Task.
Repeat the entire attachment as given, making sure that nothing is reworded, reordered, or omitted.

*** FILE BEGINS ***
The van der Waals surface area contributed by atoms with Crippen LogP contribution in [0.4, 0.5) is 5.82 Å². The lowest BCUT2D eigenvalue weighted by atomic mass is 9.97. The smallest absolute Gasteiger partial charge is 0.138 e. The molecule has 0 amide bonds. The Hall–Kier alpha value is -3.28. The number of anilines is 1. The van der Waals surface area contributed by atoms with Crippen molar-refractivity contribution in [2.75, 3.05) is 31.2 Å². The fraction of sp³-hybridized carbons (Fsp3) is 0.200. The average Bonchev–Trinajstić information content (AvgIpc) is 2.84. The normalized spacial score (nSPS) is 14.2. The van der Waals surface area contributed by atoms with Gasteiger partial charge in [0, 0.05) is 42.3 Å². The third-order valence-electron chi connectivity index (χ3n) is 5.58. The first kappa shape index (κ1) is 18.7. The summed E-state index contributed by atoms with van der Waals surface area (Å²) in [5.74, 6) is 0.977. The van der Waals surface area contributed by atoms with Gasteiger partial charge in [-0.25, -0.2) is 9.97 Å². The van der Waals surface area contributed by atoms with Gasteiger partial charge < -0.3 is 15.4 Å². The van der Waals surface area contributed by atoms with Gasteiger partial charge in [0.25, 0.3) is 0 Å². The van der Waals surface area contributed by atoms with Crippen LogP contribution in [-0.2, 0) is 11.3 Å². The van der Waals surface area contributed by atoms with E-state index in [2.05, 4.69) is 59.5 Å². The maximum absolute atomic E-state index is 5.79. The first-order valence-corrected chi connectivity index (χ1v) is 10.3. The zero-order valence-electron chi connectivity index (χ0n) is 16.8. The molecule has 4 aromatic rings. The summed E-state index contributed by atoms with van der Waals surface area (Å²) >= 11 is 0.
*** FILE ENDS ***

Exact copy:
The van der Waals surface area contributed by atoms with Crippen LogP contribution in [0.4, 0.5) is 5.82 Å². The lowest BCUT2D eigenvalue weighted by atomic mass is 9.97. The smallest absolute Gasteiger partial charge is 0.138 e. The molecule has 0 amide bonds. The Hall–Kier alpha value is -3.28. The number of anilines is 1. The van der Waals surface area contributed by atoms with Crippen molar-refractivity contribution in [2.75, 3.05) is 31.2 Å². The fraction of sp³-hybridized carbons (Fsp3) is 0.200. The average Bonchev–Trinajstić information content (AvgIpc) is 2.84. The normalized spacial score (nSPS) is 14.2. The van der Waals surface area contributed by atoms with Gasteiger partial charge in [0, 0.05) is 42.3 Å². The third-order valence-electron chi connectivity index (χ3n) is 5.58. The first kappa shape index (κ1) is 18.7. The summed E-state index contributed by atoms with van der Waals surface area (Å²) in [5.74, 6) is 0.977. The van der Waals surface area contributed by atoms with Gasteiger partial charge in [-0.25, -0.2) is 9.97 Å². The van der Waals surface area contributed by atoms with Gasteiger partial charge < -0.3 is 15.4 Å². The van der Waals surface area contributed by atoms with Gasteiger partial charge in [0.25, 0.3) is 0 Å². The van der Waals surface area contributed by atoms with Crippen LogP contribution in [-0.2, 0) is 11.3 Å². The van der Waals surface area contributed by atoms with E-state index in [2.05, 4.69) is 59.5 Å². The maximum absolute atomic E-state index is 5.79. The first-order valence-corrected chi connectivity index (χ1v) is 10.3. The zero-order valence-electron chi connectivity index (χ0n) is 16.8. The molecule has 4 aromatic rings. The summed E-state index contributed by atoms with van der Waals surface area (Å²) >= 11 is 0.